Diabetes impairs your body's ability to produce or use insulin, which regulates blood glucose levels and generates energy. In type I diabetes, the pancreas does not produce insulin. Without insulin, too much sugar remains in the blood and becomes toxic, leading to fatigue, neuropathy, headaches, blindness and death if left untreated. Type II diabetes is developmental and involves cellular resistance to insulin, which doctors usually don't diagnose until patients report obvious symptoms such as chronic headaches.
Hyperglycemia occurs when too much glucose circulates in the blood owing to either lack of insulin production in the pancreas or cellular resistance to insulin. Hyperglycemia is a hallmark of both types of diabetes and is a serious condition because high concentrations of glucose are toxic to nerves and blood vessels.
According to the Mayo Clinic, headache is an early symptom of hyperglycemia and frequently includes blurred vision, fatigue and confusion. In the absence of insulin therapy, hyperglycemia can cause a buildup of ketones, which are waste products in the blood and urine, leading to coma and death.
Hypoglycemia occurs when too little glucose is in the blood or getting into cells, where the body uses it for energy. If you have diabetes, hypoglycemia can occur if you mismanage your insulin therapy and take too much. If you don't have diabetes, failure to eat enough nutrients such as carbohydrates that the body can easily break down to glucose molecules can result in hypoglycemia. Hypoglycemia is a serious condition because glucose is the primary source of energy for brain function.
According to the American Heart Association, a dull headache is a common, early sign of hypoglycemia and often includes related symptoms such as dizziness, cloudy vision, sweating, tremors and confusion. If you don't consume simple carbohydrates, such as fruit, pasta juice or breads in response, hypoglycemia can result in convulsions, loss of consciousness and death.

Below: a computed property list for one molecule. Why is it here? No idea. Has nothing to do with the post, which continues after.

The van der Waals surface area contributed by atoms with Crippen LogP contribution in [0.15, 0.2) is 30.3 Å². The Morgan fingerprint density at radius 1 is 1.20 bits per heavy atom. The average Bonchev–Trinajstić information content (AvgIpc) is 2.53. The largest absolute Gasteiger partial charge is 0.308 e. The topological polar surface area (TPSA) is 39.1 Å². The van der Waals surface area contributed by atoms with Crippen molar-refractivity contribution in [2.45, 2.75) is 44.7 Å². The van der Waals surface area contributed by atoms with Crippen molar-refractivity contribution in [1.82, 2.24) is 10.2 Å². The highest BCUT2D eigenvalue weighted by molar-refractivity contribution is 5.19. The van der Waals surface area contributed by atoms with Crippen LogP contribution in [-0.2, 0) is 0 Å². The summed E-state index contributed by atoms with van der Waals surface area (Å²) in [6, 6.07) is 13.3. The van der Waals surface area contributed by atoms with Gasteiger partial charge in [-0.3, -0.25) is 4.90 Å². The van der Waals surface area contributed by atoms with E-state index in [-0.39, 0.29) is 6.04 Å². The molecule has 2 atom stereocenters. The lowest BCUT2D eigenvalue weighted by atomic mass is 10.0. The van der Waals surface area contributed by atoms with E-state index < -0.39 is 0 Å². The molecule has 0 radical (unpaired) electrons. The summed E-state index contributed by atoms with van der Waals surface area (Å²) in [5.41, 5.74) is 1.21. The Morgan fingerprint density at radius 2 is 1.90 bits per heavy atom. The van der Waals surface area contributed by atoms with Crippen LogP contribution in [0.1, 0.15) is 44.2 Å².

If you have diabetes, especially type II, you are more prone to developing glaucoma, according to the "Professional Guide to Diseases." In glaucoma, the optic nerve is damaged, which leads to progressive, irreversible blindness. Diabetes is accompanied by a higher incidence of glaucoma because the optic nerve is sensitive to high levels of blood glucose.
Glaucoma is often associated with increased pressure within the eye, which can cause eye pain and headaches. Glaucoma-related headaches often feature stabbing or sharp pain above and behind the eye and sometimes include blurred or sudden loss of vision, halo-like visual phenomena, nausea and vomiting.
Diabetes often leads to neuropathy, which is nerve injury and irritation caused by high levels of glucose in the blood. The brain contains many neurons, including the larger cranial nerves, which can develop neuropathy as a consequence of diabetes. Neuropathy in these nerves results in severe, pounding headaches. As a 2003 case history published in the "Journal of the Royal Society of Medicine" illustrates, diabetic neuropathy--related headaches can be severe and disabling, but doctors often misdiagnose them as migraines.